I scheduled my Perfectly Posh launch and reached out to people I was close to, and even some people I wasn’t so close to. I sent them personal messages on Facebook (which I regret now) but at the time didn’t see any harm in it. I sent out samples and catalogs to so many people. I offered everyone I invited the opportunity to try some of the products, and even a full sized catalog.
I was encouraged by Carmine, Kiki’s Gold Premier upline (who held the second-highest rank in the company and was one of the first 100 consultants), to send 6 samples per person “because of the buy-5-get-the-6th-item-free special” that was always offered through Posh. She encouraged this, so people would take advantage of the buy-5-get-1, and thus my orders would yield higher sales. If the customer or potential customer liked all 6 products, they’d be inclined to buy ALL 6…which rarely (if ever) happened!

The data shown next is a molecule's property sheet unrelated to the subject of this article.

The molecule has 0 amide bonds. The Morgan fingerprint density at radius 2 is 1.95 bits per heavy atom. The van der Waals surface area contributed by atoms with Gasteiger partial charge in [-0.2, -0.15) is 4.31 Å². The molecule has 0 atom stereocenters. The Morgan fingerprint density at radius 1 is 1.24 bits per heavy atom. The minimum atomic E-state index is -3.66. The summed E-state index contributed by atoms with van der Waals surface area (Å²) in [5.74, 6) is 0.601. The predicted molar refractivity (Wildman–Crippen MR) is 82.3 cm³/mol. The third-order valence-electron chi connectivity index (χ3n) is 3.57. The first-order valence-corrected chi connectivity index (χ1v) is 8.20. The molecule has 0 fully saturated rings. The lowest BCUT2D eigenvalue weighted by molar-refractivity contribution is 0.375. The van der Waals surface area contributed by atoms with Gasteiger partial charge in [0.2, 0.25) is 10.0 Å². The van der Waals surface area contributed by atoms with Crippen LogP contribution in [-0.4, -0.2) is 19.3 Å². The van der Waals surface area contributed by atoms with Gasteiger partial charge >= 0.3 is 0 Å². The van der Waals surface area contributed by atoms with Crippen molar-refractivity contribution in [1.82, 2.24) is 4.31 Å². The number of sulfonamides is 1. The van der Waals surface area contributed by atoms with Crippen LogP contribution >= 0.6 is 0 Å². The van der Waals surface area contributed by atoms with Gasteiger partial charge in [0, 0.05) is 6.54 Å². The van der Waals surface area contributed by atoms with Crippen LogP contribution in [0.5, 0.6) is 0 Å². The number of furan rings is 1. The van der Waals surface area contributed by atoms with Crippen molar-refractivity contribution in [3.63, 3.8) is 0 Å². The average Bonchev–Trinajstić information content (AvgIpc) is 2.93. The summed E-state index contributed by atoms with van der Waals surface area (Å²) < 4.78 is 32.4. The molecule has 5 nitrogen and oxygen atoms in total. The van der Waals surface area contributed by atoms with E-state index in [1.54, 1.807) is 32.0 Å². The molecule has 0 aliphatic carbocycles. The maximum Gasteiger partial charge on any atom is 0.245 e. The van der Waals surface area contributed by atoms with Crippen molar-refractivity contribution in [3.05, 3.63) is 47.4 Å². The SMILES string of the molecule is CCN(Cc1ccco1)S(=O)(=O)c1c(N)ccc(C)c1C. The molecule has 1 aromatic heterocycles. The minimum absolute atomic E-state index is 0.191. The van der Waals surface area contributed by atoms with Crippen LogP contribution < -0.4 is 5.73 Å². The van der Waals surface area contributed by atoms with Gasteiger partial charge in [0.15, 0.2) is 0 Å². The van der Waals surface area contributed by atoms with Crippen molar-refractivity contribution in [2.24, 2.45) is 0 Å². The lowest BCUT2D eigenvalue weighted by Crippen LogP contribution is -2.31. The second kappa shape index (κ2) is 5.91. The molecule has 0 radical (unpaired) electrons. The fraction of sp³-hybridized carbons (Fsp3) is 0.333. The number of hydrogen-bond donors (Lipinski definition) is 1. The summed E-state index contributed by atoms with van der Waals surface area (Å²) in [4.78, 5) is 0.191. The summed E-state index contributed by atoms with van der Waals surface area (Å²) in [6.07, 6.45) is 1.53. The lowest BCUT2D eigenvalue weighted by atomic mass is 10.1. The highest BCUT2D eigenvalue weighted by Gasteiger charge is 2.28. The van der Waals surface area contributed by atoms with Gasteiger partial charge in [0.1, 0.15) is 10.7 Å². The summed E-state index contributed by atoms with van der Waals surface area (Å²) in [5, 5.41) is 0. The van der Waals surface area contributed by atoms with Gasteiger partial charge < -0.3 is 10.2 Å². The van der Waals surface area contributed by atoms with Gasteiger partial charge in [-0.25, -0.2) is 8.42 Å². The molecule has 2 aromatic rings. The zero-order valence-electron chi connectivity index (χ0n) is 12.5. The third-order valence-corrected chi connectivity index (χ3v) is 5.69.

When all was said and done, between catalogs and samples, I sent out approximately 42 “personal care packages” for my launch party – these packages contained 1 catalog, 6 samples, expensive poly mailers and postage. The average cost per care package (postage and materials included) was approximately $6.75!!! I had spent nearly $300 and my launch party hadn’t even started yet!
42 people had said they were attending my launch, or would be ordering. The total that actually attended and/or ordered? 23.
My party, as I was told by by Gold Premier Carmine, was a “huge success“. I had sold approximately $1000 worth of product. My commission at the entry-level Protégé rank was 20%.